Acute Myeloid Leukemia (AML), FISH
Clinical Information Discusses physiology, pathophysiology, and general clinical aspects, as they relate to a laboratory test
Acute myeloid leukemia (AML) is one of the most common adult leukemias, with almost 10,000 new cases diagnosed per year. AML also comprises 15% of pediatric acute leukemia and accounts for the majority of infant (<1-year old) leukemia. Several subtypes of AML have been recognized (termed AML-M0, M1, M2, M3, M4, M5, M6, and M7) based on the cell morphology and myeloid lineage involved.
In addition to morphology, several recurrent chromosomal abnormalities have been linked to specific subtypes of AML. The most common chromosome abnormalities associated with AML include t(8;21), t(15;17), inv(16), +8, t(6;9), t(8:16), t(1;22), t(3;5), t(9;22) and abnormalities of the MLL gene at 11q23. The most common genes juxtaposed with MLL through translocation events in AML include MLTT4 t(6;11), MLLT3 t(9;11), MLLT10 t(10;11), CREBBP t(11;16), ELL t(11;19p13.1), and MLLT1 t(11;19p13.3).
AML can also evolve from myelodysplasia (MDS). Thus, the common chromosome abnormalities associated with MDS can also be identified in AML, which include: inv(3), -5/5q-, -7/7q-, +8, 13q-, 17p-, 20q-, t(1;3), and t(3;21). In combination, the multiple recurrent chromosome abnormalities identified in patients with AML are observed in approximately 60% of diagnostic AML cases.
Conventional chromosome analysis is the gold standard for identification of the common, recurrent chromosome abnormalities in AML. However, this analysis requires dividing cells, takes 5 to 7 days to process, and some of the subtle rearrangements can be missed (eg, inv and MLL anomalies). Thus, we have validated a combination of commercially available and Mayo in-house developed FISH probes to detect the common chromosome abnormalities observed in AML patients. These probes have diagnostic and prognostic relevance and can also be used to track response to therapy.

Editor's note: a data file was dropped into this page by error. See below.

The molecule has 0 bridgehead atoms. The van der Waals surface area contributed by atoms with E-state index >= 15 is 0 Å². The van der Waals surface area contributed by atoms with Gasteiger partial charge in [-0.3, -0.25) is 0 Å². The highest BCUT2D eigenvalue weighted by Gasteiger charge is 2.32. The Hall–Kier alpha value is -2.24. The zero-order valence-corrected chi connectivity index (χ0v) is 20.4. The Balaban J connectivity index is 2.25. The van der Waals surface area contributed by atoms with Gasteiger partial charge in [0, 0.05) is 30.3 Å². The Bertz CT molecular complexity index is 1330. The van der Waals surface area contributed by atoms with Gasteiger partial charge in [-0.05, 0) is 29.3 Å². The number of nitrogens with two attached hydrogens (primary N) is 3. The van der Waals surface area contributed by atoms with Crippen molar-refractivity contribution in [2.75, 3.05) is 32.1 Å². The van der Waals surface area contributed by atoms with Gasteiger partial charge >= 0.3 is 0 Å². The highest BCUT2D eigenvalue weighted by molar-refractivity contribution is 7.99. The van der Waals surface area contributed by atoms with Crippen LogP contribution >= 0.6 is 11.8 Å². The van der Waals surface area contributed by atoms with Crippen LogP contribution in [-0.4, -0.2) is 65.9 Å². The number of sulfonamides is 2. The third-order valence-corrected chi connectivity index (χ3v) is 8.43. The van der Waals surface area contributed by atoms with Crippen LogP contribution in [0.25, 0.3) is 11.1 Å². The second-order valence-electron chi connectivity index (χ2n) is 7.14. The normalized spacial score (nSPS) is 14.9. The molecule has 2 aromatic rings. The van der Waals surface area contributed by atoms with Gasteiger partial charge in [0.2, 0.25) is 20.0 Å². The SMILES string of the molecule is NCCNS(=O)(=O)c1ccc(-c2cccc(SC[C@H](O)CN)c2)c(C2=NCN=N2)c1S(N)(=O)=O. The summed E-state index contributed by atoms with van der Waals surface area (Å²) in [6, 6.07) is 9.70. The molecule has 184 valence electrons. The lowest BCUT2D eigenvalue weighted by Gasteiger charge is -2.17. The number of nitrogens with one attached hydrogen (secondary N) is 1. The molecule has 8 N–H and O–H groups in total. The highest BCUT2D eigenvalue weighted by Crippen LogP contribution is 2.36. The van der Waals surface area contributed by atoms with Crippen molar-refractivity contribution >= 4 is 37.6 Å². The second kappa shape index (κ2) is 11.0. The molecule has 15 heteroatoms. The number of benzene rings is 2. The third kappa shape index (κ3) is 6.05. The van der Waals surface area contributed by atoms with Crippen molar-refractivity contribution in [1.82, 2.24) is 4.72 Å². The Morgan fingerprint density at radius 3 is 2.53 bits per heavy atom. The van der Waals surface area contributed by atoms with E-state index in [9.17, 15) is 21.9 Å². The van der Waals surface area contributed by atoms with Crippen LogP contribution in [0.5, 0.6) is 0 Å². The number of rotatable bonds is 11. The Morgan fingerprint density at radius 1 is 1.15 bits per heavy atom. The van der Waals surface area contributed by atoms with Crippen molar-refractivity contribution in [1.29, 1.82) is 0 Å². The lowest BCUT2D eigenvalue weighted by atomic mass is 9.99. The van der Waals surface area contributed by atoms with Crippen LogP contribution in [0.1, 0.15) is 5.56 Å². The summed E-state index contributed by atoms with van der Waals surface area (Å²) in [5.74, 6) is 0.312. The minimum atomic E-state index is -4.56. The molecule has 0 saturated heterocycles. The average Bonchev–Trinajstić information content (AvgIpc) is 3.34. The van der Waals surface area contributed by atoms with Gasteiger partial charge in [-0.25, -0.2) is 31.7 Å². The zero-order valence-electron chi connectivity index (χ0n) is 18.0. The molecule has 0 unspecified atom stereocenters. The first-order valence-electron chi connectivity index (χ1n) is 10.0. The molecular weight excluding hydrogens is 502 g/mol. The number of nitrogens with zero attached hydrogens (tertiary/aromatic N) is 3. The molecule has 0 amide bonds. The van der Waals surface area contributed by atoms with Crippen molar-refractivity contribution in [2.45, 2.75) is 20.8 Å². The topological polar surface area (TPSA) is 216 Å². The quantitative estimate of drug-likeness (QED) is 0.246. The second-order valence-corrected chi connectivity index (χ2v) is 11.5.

Our panel of multiple FISH probes can be utilized to study nonproliferating (interphase) cells and can identify the all the common cytogenetic abnormalities associated with AML.
Detecting a neoplastic clone associated with the common chromosome anomalies seen in patients with acute myeloid leukemia or other myeloid malignancies
Evaluating specimens in which standard cytogenetic analysis is unsuccessful
Identifying and tracking known chromosome anomalies in patients with myeloid malignancies and tracking response to therapy
A neoplastic clone is detected when the percent of cells with an abnormality exceeds the normal reference range for any given probe.
Detection of an abnormal clone likely indicates a diagnosis of an acute myeloid leukemia of various subtypes.
The absence of an abnormal clone does not rule out the presence of a neoplastic disorder.
Cautions Discusses conditions that may cause diagnostic confusion, including improper specimen collection and handling, inappropriate test selection, and interfering substances
This test is not approved by the FDA and it is best used as an adjunct to existing clinical and pathologic information.
This test is not appropriate for testing paraffin-embedded tissue samples from patients with myeloid sarcoma, see FMST / Myeloid Sarcoma, FISH, Tissue.
Reference Values Describes reference intervals and additional information for interpretation of test results. May include intervals based on age and sex when appropriate. Intervals are Mayo-derived, unless otherwise designated. If an interpretive report is provided, the reference value field will state this.
An interpretive report will be provided.
Clinical References Provides recommendations for further in-depth reading of a clinical nature
1. Grimwade D, Hills RK, Moorman AV, et al: Refinement of cytogenetics classification in acute myeloid leukemia: determination of prognostic significance or rare recurring chromosomal abnormalities among 5879 younger adult patients treated in the United Kingdom Research Council trials. Blood 2010 Jul;116(3):354-365
2. International Agency for Research on Cancer (IARC): World Health Organization (WHO) classification of tumour of haematopoietic and lymphoid tissues. Edited by SH Swerdlow, E Campo, NL Harris, et al. IARC Press, Oxford: Oxford University Press (distributor), 2008